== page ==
Feeding the Dog

Feeding the Dog

Rational nutrition of a dog consists primarily in the use of foods suitable for his digestive tract, typical of carnivores. After being weaned, a young puppy should receive sweet cow's milk (or better still sheep or goat) with the addition of a bun, well-cooked oatmeal or other groats. In addition, from the sixth week on, the dog should be given meat, initially finely chopped veal or rabbit meat, then all the other meats, but not of sick animals, and not of carrion. The meat should be at least 1/3, and at best 2/3 the total amount of food consumed by the dog. Fat pork or horse meat alone is not recommended, although alternating with other meat they are not harmful.

The dog perfectly digests raw meat, but if it is exclusively fed by it, gives off the foul odor of a wild animal. Therefore, half of the meat is given raw, and the rest is cooked with plant food. All veins and cartilage are excellent food for your dog, but provided, that they are served with meat. When feeding slaughter waste containing a high percentage of connective and epithelial tissue (lungs, intestines, udders, etc.) you have to remember, that they are less nutritious than muscle tissue and therefore have to be given correspondingly more.

Working dogs, pregnant or lactating bitches, and adolescents in the period of development should receive nutritious and wholesome food.. Blurred cheese and eggs are a good substitute for meat, and fish with bones removed. Add fat to lean meat, especially during work and in winter. Oatmeal is a nutritious plant food, and for less delicate dogs, bread. Young dogs should not be given too much oatmeal, because they have a descaling effect. For a change, you can sometimes serve rice, but well cooked; however, one should bear in mind, that it is lacking in vitamins. Potatoes are of little use, if they are not well broken after cooking, the dog does not thoroughly bite the food and therefore it does not digest the undivided plant parts. Your dog's digestive juices will dissolve the meat they swallow, but they won't break down unmasked potatoes or ungrated peas and beans, which can be easily seen by observing the dog's droppings.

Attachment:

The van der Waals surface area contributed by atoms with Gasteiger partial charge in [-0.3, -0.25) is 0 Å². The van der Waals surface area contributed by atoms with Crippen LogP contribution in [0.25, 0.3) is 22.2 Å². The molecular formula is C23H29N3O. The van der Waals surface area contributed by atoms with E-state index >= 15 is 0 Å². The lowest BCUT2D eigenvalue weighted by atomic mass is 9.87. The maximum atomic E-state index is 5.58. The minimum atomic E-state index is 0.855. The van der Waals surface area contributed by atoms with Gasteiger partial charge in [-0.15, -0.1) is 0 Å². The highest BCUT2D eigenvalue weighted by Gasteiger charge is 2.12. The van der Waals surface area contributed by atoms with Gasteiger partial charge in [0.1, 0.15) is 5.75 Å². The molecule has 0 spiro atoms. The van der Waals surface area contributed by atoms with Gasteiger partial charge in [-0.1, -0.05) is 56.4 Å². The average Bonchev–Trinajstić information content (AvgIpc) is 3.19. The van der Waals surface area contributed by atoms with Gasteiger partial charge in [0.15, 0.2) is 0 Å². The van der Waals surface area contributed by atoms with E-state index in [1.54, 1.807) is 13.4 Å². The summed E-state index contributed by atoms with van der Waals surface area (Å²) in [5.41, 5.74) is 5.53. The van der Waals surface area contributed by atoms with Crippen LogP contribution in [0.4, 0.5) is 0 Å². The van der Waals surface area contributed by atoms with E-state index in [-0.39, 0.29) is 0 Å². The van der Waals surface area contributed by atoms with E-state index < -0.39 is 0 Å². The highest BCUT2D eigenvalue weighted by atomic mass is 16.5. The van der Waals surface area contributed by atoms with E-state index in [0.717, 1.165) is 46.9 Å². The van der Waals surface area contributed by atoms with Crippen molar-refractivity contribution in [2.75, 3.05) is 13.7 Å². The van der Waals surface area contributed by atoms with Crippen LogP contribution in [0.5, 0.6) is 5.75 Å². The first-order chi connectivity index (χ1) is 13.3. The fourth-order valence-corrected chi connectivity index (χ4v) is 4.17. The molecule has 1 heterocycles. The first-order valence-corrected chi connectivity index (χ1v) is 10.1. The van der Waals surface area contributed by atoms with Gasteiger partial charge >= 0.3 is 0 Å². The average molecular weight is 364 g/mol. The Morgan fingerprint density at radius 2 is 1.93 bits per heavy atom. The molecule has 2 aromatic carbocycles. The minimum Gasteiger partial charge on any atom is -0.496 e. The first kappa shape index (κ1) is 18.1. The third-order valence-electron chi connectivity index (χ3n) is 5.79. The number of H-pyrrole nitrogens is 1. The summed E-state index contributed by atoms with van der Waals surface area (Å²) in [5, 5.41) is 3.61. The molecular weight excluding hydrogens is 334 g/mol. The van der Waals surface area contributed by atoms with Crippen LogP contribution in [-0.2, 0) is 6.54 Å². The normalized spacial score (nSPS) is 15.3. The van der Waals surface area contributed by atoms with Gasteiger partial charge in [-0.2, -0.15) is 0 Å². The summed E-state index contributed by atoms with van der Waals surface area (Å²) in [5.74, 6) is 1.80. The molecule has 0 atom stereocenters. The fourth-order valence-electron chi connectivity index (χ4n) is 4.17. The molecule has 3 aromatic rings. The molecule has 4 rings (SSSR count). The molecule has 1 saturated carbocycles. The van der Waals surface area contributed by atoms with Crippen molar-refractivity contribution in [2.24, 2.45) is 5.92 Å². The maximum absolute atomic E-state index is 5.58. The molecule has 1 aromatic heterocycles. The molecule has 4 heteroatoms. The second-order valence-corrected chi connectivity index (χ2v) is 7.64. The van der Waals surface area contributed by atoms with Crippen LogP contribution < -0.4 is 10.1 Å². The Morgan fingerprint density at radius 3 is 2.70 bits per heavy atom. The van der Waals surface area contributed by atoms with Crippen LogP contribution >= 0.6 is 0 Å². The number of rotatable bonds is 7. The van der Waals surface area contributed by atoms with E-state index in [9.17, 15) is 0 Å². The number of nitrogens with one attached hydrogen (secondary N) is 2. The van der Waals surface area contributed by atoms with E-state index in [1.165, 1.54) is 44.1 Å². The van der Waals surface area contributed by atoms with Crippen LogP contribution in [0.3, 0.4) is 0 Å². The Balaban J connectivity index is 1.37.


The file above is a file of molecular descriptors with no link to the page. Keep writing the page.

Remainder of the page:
Food should be as varied as possible - almost anything, what a person eats can be given to a dog. Only sharp spices should be avoided, the roots, sauces etc.. Kitchen salt - as much as in a normal human kitchen, but rather less than more. When properly assembled, a varied menu, you do not have to resort to any advertised pharmaceuticals, Especially you shouldn't give sulfur or other medications, unless they have been recommended by a doctor or someone really experienced. Useful are the salts in the water left over from cooking the vegetables. On this water with the addition of vegetable waste (just not rotten) you can cook dog food.

The minerals needed for building tissues are obtained by the dog from the eaten bones. During the development period, the dog must receive the right amount of them. Of course, bones cannot be considered the basis of food, they are just an add-on. Since there is obstruction (constipation), their portion should be reduced. Cartilage-covered joint heads are useful, zebra crossing, calf heads etc., both raw and cooked. The tibia should not be provided (especially game and poultry), which break down into sharp splinters under the influence of digestive juices, and by piercing the gastrointestinal tract they can cause death.

Young dogs, teeth grow, they should always have a large bone to play with, e.g.. the head of the knee joint. In the absence of bones or, at least, a roll or bread dry to the bone, they will chew on the carpets, shoes and other things encountered on the way.

The dog develops within a few or several months, so even a short period of underfeeding or weakening due to infectious diseases or parasites during development can cause irreversible damage to the young organism. Therefore, proper nutrition and care for the dog's health are extremely important at this time.

After the age of six, the dog should have little bones, because the excess of minerals causes faster calcification of blood vessels and accelerates old age.

Following these general food guidelines you would have to answer the question: how often and how much to feed?

The young dog must be fed 5 times a day. As it grows, you should shift the intervals between meals, to reach two meals a day when the dog exceeds one year - the main one and the lighter one.